Bogotá is the capital of Colombia and the fourth largest city in South America. Home to nearly 9 million inhabitants, many of whom hail from all over the world, Bogotá is the main engine of Columbia’s economy, culture, and politics.
Signs of Bogotá’s urban rebirth are everywhere: vibrant restaurants, world-class museum exhibitions, high fashion shopping neighborhoods, edgy fashion designers, and more. The restaurant and nightclub scene is lively and full of elegantly dressed crowds. The cultural opportunities are plentiful as well. Bogotá ranks among the top 50 cities in the world for the number of cultural events its hosts annually, boasting an impressive calendar of art, film, jazz, opera, and fashion happenings.
The dynamism and transformation of the city in recent years has made it the most expensive non-Brazilian city in Latin America. This rise can be largely attributed to the constant arrival of visitors, investors, businesses, and residents from all over the world, combined with the lack of space for construction in all real estate sectors. The city is undergoing its most dynamic economic change in history, a trend that is expected to continue so long as the economy continues to show good signals during the global downturn.
One of the most exclusive neighborhoods in the city, this area is unique for its colonial architecture. Visitors can find a wide and diverse offering of national and international haute cuisine in addition to some of the most exclusive stores in the city. Usaquen is also known for its wide variety of antique shops and flea markets.
PARQUE DE LA 93
Surrounded by some of the most luxurious couture and gastronomy retailers in the city, the Parque de la 93 zone is a public park that serves as one of the main meeting areas in city. It is also the epicenter of Bogotá’s cultural scene.
Zona T is a paved walkway in the shape of a T at the heart of the most traditional nightlife district of the city, Zona Rosa. The area houses some of the best bars, restaurants, and boutiques in Bogotá. Both local and international retailers compete fiercely for commercial spaces in this area due to its appeal, traffic, and recognition.
The area derives its name from the word Gourmet; it is one of the most specialized zones in the city for haute cuisine. The most recognized chefs in Bogotá can be found here. Zona G draws tourists from all over the world, its blend of both modern and traditional décor adding to the appeal of its food.
|KEY AREAS / STREETS/SHOPPING CENTERS||Consumer Profile||MAJOR RETAILERS PRESENT||NEW ENTRANTS||TYPICAL RENT USD/SQ.M/MONTH||RANGE OF UNIT SIZES|
|Zona T||Upper class with substantial purchasing power||Zara, Stradivarius, Lacoste, Swatch, Massimo Dutti||Forever 21, Johnny Rockets,||$124||20-100 sq.m.|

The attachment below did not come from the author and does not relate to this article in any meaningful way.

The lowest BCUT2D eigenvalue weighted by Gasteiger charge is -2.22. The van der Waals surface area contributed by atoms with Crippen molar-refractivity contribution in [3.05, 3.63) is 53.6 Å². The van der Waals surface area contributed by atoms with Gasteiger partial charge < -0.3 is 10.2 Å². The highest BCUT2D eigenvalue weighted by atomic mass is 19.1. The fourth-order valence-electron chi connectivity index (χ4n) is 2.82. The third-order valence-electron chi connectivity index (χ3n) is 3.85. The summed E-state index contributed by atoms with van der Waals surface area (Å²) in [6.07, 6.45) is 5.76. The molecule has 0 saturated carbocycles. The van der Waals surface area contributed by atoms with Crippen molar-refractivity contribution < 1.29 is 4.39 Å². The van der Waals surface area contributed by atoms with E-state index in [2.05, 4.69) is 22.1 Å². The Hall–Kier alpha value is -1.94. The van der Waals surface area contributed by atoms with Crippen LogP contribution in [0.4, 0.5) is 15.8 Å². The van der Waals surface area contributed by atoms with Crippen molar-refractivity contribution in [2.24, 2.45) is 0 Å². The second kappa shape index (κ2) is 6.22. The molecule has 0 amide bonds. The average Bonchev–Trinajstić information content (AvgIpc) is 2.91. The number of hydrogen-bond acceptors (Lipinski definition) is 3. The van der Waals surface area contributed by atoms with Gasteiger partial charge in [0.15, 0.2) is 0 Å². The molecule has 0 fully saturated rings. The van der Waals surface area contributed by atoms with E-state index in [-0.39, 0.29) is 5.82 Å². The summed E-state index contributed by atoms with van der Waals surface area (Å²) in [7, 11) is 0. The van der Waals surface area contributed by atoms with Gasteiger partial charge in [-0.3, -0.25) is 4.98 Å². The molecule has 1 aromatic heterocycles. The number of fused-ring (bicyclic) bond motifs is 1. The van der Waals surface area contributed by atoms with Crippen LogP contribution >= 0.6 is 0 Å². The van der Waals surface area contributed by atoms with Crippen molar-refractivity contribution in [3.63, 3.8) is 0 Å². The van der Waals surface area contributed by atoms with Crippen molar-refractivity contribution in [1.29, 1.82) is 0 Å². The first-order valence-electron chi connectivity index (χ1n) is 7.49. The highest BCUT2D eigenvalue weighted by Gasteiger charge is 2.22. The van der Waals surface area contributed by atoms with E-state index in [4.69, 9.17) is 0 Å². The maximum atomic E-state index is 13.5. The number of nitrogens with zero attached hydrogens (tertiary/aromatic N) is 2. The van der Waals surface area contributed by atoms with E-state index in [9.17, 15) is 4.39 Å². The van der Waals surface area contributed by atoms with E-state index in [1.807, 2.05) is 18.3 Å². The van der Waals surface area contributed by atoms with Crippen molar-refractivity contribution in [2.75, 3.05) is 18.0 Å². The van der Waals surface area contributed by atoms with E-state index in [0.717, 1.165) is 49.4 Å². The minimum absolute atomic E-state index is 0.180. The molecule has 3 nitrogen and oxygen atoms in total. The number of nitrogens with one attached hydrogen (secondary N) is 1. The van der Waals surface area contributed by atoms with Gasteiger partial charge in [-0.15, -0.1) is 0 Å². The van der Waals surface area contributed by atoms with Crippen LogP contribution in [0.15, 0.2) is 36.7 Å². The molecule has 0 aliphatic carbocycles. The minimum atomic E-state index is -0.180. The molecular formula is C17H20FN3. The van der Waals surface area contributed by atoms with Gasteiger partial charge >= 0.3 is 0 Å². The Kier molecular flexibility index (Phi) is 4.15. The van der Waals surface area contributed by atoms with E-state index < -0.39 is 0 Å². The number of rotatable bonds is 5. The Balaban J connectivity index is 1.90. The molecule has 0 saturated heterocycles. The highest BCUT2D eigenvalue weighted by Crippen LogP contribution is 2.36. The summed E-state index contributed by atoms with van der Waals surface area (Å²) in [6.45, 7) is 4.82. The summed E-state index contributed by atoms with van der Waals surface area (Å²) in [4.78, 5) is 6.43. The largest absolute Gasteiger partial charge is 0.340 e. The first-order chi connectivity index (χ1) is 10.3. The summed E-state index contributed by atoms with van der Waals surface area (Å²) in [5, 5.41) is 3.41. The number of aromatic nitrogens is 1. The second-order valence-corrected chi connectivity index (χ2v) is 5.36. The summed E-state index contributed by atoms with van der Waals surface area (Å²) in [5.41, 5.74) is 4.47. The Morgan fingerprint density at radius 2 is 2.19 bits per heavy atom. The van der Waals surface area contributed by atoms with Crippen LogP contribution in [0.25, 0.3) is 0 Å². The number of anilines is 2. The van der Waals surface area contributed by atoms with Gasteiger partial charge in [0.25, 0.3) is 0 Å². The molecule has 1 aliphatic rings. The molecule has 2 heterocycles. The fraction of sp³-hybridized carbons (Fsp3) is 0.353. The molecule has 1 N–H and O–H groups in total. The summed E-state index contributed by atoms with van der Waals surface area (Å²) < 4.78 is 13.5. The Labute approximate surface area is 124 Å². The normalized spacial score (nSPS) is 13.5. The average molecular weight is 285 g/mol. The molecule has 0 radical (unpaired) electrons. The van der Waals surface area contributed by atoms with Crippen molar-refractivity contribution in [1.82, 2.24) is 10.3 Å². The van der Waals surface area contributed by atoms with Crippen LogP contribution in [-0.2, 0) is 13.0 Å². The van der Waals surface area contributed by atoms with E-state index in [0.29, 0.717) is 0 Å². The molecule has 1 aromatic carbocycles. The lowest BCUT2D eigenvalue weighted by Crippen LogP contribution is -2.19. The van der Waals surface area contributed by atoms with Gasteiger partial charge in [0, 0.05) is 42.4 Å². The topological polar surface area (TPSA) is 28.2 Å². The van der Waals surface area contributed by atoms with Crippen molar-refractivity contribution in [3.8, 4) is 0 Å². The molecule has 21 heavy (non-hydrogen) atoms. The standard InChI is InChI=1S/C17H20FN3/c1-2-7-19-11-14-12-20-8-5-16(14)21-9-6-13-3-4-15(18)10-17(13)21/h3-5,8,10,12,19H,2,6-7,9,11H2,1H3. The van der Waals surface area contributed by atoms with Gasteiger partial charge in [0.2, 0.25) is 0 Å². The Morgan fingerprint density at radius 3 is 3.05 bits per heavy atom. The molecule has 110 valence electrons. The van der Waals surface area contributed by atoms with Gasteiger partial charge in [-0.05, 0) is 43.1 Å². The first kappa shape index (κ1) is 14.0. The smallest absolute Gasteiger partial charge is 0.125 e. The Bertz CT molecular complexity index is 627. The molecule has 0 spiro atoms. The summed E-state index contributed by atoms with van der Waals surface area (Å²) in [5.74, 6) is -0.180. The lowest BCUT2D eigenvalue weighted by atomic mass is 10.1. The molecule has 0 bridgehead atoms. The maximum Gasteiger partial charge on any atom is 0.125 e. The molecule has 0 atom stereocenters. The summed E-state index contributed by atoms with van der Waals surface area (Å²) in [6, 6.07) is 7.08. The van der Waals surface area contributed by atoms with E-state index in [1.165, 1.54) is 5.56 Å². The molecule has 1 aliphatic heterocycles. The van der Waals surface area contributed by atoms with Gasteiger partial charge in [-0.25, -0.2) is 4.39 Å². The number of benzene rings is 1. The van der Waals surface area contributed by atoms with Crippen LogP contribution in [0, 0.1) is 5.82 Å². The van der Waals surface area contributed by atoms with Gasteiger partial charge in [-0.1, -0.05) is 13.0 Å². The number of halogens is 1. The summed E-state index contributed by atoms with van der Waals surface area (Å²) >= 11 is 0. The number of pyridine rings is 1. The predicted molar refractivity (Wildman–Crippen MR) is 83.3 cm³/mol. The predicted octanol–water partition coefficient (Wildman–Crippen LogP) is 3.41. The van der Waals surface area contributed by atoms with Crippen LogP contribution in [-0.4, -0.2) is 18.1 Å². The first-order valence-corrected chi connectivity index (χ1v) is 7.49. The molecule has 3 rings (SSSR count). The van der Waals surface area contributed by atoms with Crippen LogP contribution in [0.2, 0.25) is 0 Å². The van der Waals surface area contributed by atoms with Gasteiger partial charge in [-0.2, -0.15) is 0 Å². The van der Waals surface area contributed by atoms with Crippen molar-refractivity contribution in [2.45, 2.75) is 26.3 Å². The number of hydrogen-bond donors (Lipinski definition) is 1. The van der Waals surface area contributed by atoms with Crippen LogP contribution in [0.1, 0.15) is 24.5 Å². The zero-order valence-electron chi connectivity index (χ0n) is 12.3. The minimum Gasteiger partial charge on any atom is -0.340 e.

|Parque de la 93||Upper class with substantial purchasing power||Buffalo Wings, T.G.I. Friday's, McDonald’s, Juan Valdez, Subway||Starbuck's Coffee||$100||20-100 sq.m.|
|Usaquen||Upper class with substantial purchasing power||McDonald’s, Burger King, 14 inkas, 80 sillas, La Biferia||Thermos||$90||20-100 sq.m.|
|Zona G||Upper class with substantial purchasing power||Urban Station, Astrid y Gastón, El Porteño, Mister Ribs, Kong||Urban Station||$90||20-100 sq.m.|
|Unicentro Shopping Mall||Upper class with substantial purchasing power||Tommy Hilfiger, Falabella, Crocs, Montblanc, Swarovski||Crocs||$260||20-150 sq.m (satellite stores)|
Data as of March 2015
Bogotá is a cosmopolitan city in terms of gastronomy. In addition to traditional Bogotá fare, the city boasts menus from other regions of Colombia as well as dishes from around the world.
Recent years have seen a boom in the variety of international cuisine, from Peruvian to Arabic, Argentinean to Chinese. The strength of the economy has lured chefs from across the globe to open restaurants in Bogotá with great success. The variety of the city’s dining scene now rivals some of the most prominent capital cities in the world.
Entrepreneurs such as Harry Sasson, Leo Katz, and Andrés Jaramillo are local icons, their names important trademarks ensuring the success of their every venture.
The competition between fast food retail chains both local and international has heated up in recent years with the arrival of important players such as Papa John’s and Burger King, in addition to the consistent growth of chains such as McDonald’s, Subway, KFC, El Corral, Kokoriko, and Crepes & Waffles.
|KEY AREAS||CONSUMER PROFILE||FOOD & BEVERAGE OPERATOR INCLUDING||TYPICAL RENT USD/SQ.M/MONTH|
|Zona C||Mid-Upper Class||Frida, San Isidro, Moros y Cristianos, La Bruja, El Mirador||$20|
|Zona T||Upper class with substantial purchasing power||14 Inkas, Bellini, Asia, DiLucca, La Toscana||$130|
|Zona G||Upper class with substantial purchasing power||Astrid y Gaston, Kong, Rafael, Mezcal, El Árabe||$90|
|Zona M||Mid-Upper Class||Donostia, Anticuario San Lorenzo, Tapas Macarena, Te Encantaré, En Obra.||$40|
|Usaquen||Upper class with substantial purchasing power||Il Pomodoro, Kathmandu, 80 Sillas, La Mar, Abasto, 14 Inkas.||$90|
|Parque de la 93||Upper class with substantial purchasing power||El Sitio, Salto del Ángel, Pesquera Jaramillo, La Bonga del Sinú, Wok.||$100|
Data as of March 2015